How to predict exact boundaries of genes?

All living organisms contain DNA, providing the instructions for all of the varied activities its cells need to carry out. The totality of an organisms DNA is called a genome and distinct regions within this, called genes, encode all of the cells’ molecular machinery. When the first genome was sequenced scientists relied on manual annotation of these gene regions, but as the genomic revolution of the mid 2000’s unfolded, the rate of genome sequencing dramatically increased and the development of effective automated annotation took precedence.

Modern techniques are now able to identify where the genes reside with high accuracy, but finding the exact boundaries of those regions remains a challenging problem. In particular, the starting point of genes are especially difficult to accurately identify. This is important because a gene’s genomic sequence determines its function and the start often contains important regulatory instructions detailing e.g. localization of the final product. While researchers can manually identify these boundaries using experimental approaches, the laborious and costly nature of these experiments mean that in practice, this can only be performed for a handful of the many tens of thousands of genomes that have now been sequenced.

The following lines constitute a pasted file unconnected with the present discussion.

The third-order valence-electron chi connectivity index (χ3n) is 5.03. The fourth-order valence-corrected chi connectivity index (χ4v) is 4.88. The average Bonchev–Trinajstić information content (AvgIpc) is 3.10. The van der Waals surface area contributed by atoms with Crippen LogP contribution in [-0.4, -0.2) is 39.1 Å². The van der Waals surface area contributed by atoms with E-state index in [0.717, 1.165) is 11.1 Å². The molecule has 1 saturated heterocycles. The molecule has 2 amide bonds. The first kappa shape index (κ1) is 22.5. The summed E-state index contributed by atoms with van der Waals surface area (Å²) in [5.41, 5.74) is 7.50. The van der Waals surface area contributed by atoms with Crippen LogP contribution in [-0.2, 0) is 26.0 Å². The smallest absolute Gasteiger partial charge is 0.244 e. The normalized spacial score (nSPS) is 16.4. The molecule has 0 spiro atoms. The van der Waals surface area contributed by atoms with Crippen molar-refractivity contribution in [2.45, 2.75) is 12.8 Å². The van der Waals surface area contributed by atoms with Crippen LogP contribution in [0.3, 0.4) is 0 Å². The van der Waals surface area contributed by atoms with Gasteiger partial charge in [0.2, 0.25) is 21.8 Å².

In order to bridge this widening gap Adam Giess and Eivind Valen from the CBU developed a powerful machine learning approach to predict the exact boundaries of genes. This approach leverages data from a method known as ribo-seq, which captures the molecular machinery in the act of decoding genes. While working with bacterial ribo-seq datasets Adam and Eivind noticed that a distinct pattern occurs when a the machinery interacts with the start of a gene. They then went on to demonstrate how this pattern can be used, in a generalizable method, to accurately annotate gene boundaries in two well known, highly studied bacterial species.

In this way they established a methodology that is able to fix the erroneous gene boundary assignments in existing genomes, and provide highly accurate gene predictions in the ever growing list of newly sequences genomes. Clearing an avenue for the study of a wide range of organisms at previously unprecedented levels of detail.